Author shares war stories at Catawba
“If you don’t tell the truth about yourself, you cannot tell it about other people.” Virginia WoolfBy Shelley Smithssmith@salisburypost.com
World-renowned journalist Kevin Sites uses one word to characterize his life ó serendipity.
Sites visited Catawba College Saturday, speaking to students and the community not only about his experiences, but how he got there.
Sites’ first book, “In the Hot Zone: One Man, One Year, Twenty Wars,” was chosen for the Common Summer Reading of 2009 for Catawba College and the 2009 Summer Reading Challenge.
Sites ventured around the world documenting 20 different current and past wars, and the people, places and emotions involved. He also produced a documentary, “A World of Conflict,” which coincided with the work for the book.
Sites experienced things he says Americans are not told by the media: the things left behind.
“I don’t know how many of you can become complacent with a man’s death,” he said, “but I can.”
Sites began his journey at 15, when he got his first photojournalism gig with his hometown paper, The Geneva Free Press, in Geneva, Ohio.
“The camera opened doors for me,” he said. “It gave me purpose.”
Sites said he began to write stories for the paper as well, but “wanted to touch danger.”
After working for ABC and NBC, CNN called Sites and hired him.
“They said they liked the rawness of my reporting,” said Sites, who was immediately sent to Iraq with a crew just before the U.S. invasion.
Sites began an independent blog, posting still photos, videos and text of his experiences, but had to shut it down after two weeks because CNN didn’t want there to be any conflict of interest.
Sites was not the only reporter CNN sent to Iraq and he had to compete with the other two for stories.
“While they were covering another Saddam Hussein statue that was being toppled over, I went to the only town that hadn’t been invaded ó Tikrit,” said Sites.
As Sites and his crew pulled up to a checkpoint they were greeted by Hussein’s militia pointing machine guns in their faces.
“We told them we were Al Jazeera,” said Sites, who said they noticed the CNN logo on their equipment, which was tied to the tops of their vehicles.
“The leader fired a single round between my legs,” said Sites, then he and his crew were forced onto the ground. They eventually got one vehicle back from the militia, but lost all of CNN’s equipment, about $20,000 in cash and Sites lost his job.
Sites then got a job with NBC, where he went on the front lines of war, patrolling with U.S. Marines in Iraq.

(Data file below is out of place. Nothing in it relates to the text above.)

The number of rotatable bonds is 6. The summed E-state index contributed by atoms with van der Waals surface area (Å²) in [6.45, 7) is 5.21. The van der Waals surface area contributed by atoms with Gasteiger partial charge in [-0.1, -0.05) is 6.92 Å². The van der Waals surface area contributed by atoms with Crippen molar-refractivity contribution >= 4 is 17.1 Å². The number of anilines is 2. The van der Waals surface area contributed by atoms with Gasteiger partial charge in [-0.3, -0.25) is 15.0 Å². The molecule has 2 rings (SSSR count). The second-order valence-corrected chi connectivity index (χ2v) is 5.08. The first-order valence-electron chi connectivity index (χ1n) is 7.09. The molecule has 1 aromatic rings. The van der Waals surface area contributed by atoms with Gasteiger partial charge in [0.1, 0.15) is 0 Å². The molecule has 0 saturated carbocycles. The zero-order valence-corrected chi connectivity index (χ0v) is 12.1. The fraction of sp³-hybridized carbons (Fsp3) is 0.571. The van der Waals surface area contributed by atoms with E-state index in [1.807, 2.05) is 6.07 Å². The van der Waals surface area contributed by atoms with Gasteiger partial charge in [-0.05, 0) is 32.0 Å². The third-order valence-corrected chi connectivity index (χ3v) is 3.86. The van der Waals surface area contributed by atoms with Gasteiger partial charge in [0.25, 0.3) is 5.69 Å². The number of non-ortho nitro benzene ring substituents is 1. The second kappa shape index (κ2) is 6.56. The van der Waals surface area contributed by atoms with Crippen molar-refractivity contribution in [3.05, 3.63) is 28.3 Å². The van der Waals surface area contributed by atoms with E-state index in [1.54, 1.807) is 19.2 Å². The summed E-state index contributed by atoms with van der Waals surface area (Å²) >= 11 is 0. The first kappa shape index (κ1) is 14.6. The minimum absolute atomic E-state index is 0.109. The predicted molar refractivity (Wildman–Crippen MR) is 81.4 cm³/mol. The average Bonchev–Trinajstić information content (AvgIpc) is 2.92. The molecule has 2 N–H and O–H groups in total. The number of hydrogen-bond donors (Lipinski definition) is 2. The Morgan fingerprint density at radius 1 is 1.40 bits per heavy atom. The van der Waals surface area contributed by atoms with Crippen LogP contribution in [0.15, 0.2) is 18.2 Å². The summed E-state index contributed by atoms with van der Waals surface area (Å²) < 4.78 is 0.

“On Saturday, November 13, 2004, I captured the most controversial footage of my career,” said Sites.
Sites followed U.S. Marines around Fallujah while the soldiers were clearing out insurgents. Five men were wounded from the previous day’s shootings and left in a mosque. The next day, Nov. 13, the soldiers went back to the mosque.
“They had already been in, shooting them a second time,” said Sites. Sites then showed the clip of what happened next.
The unarmed and injured Iraqi prisoner was breathing, and was shot by a Marine after another soldier claimed the Iraqi was “faking it,” or pretending to be dead.
“The only non-Marine witness to the shooting, other than myself, was shot 23 times in the back,” said Sites, who said the mosque was destroyed by a Marine air strike the next day. The witness, Taleb Salem Nidal, was left in the mosque overnight. Sites said he was going to help him out safely but had to help with a stretcher for a Marine.
“It will be my burden always,” said Sites. “But it is a burden that motivates rather than paralyzes.”
“This was a clear violation of the Geneva Convention,” said Sites. “The story had to be told.”
Sites censored the video to be shown on NBC, not showing the actual shots fired into the Iraqi, but showing the Marine lifting his gun in point-blank range.
“We failed the American public,” said Sites, who wishes the full video would have been shown.
Soon after the video aired, and after hundreds of death threats and hate mail, NBC distanced itself from Sites. He then restarted his blog.
“This was one of those rare chances for a do-over,” said Sites, who was soon picked up by Yahoo, where he started The Hot Zone.
“The Hot Zone was the best job I’ve ever had while it lasted,” said Sites, who fed Yahoo footage, photo stills and articles on what he was experiencing. His experiences were viewed worldwide, and were the inspiration behind his book.
“We define war by combat,” said Sites. “We should define it by the destruction of civil society. It endures for generations. The stories are about us as humanity. We make mistakes. Hopefully we learn from them.
“I tried to present the truth as I saw it.”
Sites’ book focuses on different wars, including Vietnam, which one person asked him about during his presentation.
“It’s important to go back and see where we were,” Sites said. “Seeing how they saw the war and comparing it to how we saw it.
“I think no wars are truly over. They’re always going to be with us.”
Sites also visited the Congo, where more than 5 million people have died since the fighting began.
“You don’t really hear about it in America,” said Sites. “Rape is used as a weapon of war, and has become particularly ugly. It’s a difficult conflict.
“Every war in history has been based on resources. Politics, religion ó (people) manipulate belief systems to make you do what you do. It’s either someone else’s wife, someone else’s cow, or someone else’s oil.
“We have to look at all our communities in the world in a sustainable light. People have to solve their own problems.”
Sites is currently working on his second book, “The Things They Cannot Say: What the World’s Warriors Can’t Tell You About What They’ve Seen, Done or Failed to Do in War,” which will focus on soldiers’ experiences once they return from war.
For more information, see www.kevinsitesreports.com.